Acampora: With Rates At These Levels, Stocks May Have Years Left To Run

| About: SPDR S&P (SPY)

By FS Staff

The following is a summary of our recent interview with Ralph Acampora, one of Wall Street's most respected technical analysts, which can be listened to on our site here.

With the breakout to new highs in the S&P 500 and the Dow Jones Industrial Average, many bears believe this is simply a blow-off top in the stock market with a major crash just waiting around the corner.

One well-known technician that does not believe that to be the case, however, is Ralph Acampora who called the recent breakout "very, very impressive... and I think we have a lot higher to go," he told Financial Sense on Saturday's podcast.

Here's what he had to say:

Ralph, how significant was the recent breakout in the US stock market to new all-time highs?

"The significance is very high. Since 2014, we've seen almost a year-and-a-half of churning and the bears had a very good case that there was a lot of supply overhead. Well, that's not the case now and I don't just see it in the leading averages - the Dow and the S&P - but I see it across the board with individual stocks. It's very very impressive and I think we have a lot higher to go."

How many times in your career have you seen a long drawn out churning process like we saw over the past year or so?

"The period that comes quickly to my mind is the 1994 period where for 12 months the Dow and the S&P 500 were locked into a, I'd say, 10% trading range and, under the surface, there was a lot of damage being done. At the time when I was writing, I called it a stealth bear market and we basically had that action in 2014, 2015, and the early part of 2016 where the market was in a tight trading range and, under the surface, we had a lot of damage. The Russell was down over 20% in that period of time. And coming out of that low in the late-1994, early-1995 period, we had a very exuberant move to the upside, which led to the next four or five years of much higher prices. So I have seen it once like this."

How much of this is being driven by the hunt for yields because if we look at the sectors that are doing well, there's been a lot of money pouring into defensive areas and higher dividend plays like utilities, consumer staples, and REITs.

"I have to say with interest rates around the world at zero or close to it, you have no place to go but these vehicles that you're talking about - high yielding dividend stocks and REITs and things like that, so I think it's a natural flow of money into that area and while we continue to have low rates, I think those areas will probably do very very well."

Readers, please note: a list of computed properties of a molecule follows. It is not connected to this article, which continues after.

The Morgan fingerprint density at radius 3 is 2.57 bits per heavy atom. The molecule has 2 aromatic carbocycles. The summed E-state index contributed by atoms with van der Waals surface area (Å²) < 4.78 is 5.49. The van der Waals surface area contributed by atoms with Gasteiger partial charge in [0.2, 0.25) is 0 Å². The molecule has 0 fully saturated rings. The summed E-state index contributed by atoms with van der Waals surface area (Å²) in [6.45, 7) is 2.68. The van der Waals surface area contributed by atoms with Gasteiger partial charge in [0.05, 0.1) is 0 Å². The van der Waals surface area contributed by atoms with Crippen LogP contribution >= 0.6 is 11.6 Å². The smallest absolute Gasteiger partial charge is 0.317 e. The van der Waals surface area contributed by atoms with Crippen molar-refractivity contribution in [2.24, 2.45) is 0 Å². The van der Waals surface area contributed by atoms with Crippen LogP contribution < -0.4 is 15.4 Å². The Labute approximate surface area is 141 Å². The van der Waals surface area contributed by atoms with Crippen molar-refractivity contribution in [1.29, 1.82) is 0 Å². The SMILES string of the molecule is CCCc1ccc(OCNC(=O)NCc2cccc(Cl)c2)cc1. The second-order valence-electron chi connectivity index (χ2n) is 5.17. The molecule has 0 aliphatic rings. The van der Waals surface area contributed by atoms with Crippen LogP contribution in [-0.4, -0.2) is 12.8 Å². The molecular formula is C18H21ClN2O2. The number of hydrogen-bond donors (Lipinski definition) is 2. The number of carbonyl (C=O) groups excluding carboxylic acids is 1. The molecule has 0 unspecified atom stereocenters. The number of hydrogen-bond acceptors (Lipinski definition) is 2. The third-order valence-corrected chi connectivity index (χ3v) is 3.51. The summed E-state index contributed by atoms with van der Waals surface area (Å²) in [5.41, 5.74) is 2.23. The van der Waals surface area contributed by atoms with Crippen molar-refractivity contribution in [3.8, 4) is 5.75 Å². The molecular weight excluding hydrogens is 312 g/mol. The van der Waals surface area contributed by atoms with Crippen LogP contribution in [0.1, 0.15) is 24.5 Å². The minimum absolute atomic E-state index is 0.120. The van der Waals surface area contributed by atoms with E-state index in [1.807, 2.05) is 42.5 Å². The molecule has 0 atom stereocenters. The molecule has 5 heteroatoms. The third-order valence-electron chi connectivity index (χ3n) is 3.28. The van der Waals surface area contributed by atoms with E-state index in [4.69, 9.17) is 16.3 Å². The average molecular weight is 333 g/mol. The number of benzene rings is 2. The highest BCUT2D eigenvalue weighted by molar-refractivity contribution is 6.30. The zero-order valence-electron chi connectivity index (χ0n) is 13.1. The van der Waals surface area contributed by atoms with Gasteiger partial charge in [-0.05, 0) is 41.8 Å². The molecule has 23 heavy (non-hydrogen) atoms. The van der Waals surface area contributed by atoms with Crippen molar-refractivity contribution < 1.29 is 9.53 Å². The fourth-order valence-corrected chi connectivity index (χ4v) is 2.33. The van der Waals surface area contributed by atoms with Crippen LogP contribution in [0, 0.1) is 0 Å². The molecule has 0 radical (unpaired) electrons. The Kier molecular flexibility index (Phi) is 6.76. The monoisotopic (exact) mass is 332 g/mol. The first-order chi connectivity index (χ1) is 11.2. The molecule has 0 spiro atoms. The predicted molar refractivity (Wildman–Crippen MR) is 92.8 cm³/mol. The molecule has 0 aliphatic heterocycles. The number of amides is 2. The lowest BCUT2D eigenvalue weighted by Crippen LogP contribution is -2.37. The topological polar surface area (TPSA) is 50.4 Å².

Let's move away from stocks for a moment and discuss interest rates. Last week, the US Treasury sold a 30-year bond at the lowest rate in recorded history. The same is true in Germany except in this case they sold 10-year bonds at negative yields for the first time ever. How much lower or much longer do you think this can go on?

"When people seek to buy bonds, bond prices go up and interest rates go down. I honestly don't see that ending, but it doesn't necessarily mean that we are going to have much lower rates. I think we can stay in this area, maybe back up a little bit, but I think we'll be down in this range for a while. I don't see the environment changing."

Ralph, do you think one of the catalysts that could send the stock market higher from here is money coming out of the bond market given all the money that has flowed into bonds since 2009?

"Well, if you're talking about public money, I think it will take them a little while to really digest what's going on. I think we have to be, I don't want to say a lot higher, but we have to be much higher than we are now to bring that public money off the sidelines and for them to turn their back on bonds and aggressively into equities. I don't want to say the public is always late, but they have the tendency to wait and see until the trend is really established. It's the institutional, it's the - I don't want to say smart money, but I'll say the informed money - that comes in earlier. So I would expect institutional money first and then maybe a year from now the public comes in and you'll see that. And, by the way, that all leads to this extending for a couple years."

What's your take on gold here?

"Well, I think gold after being in the doghouse for a couple of years has finally bottomed. And I think part of the recent strength has been the concern that people had for things around the world, you know we had Brexit and things like that. But, having said that, if gold backs down, which it is doing now on a short-term basis, I think that's a buying opportunity. I won't say you have to buy it today, but I think the longer-term trend is favorable for gold and you can have rising stock prices and rising gold prices simultaneously. And I think over the next six to twelve months that will probably be the case. So, you're getting a little rotation here; you're getting gold backing off a little bit, which it should - silver has done extremely well - and even crude has backed off a bit, so I think in all three cases, longer term you'll see higher prices."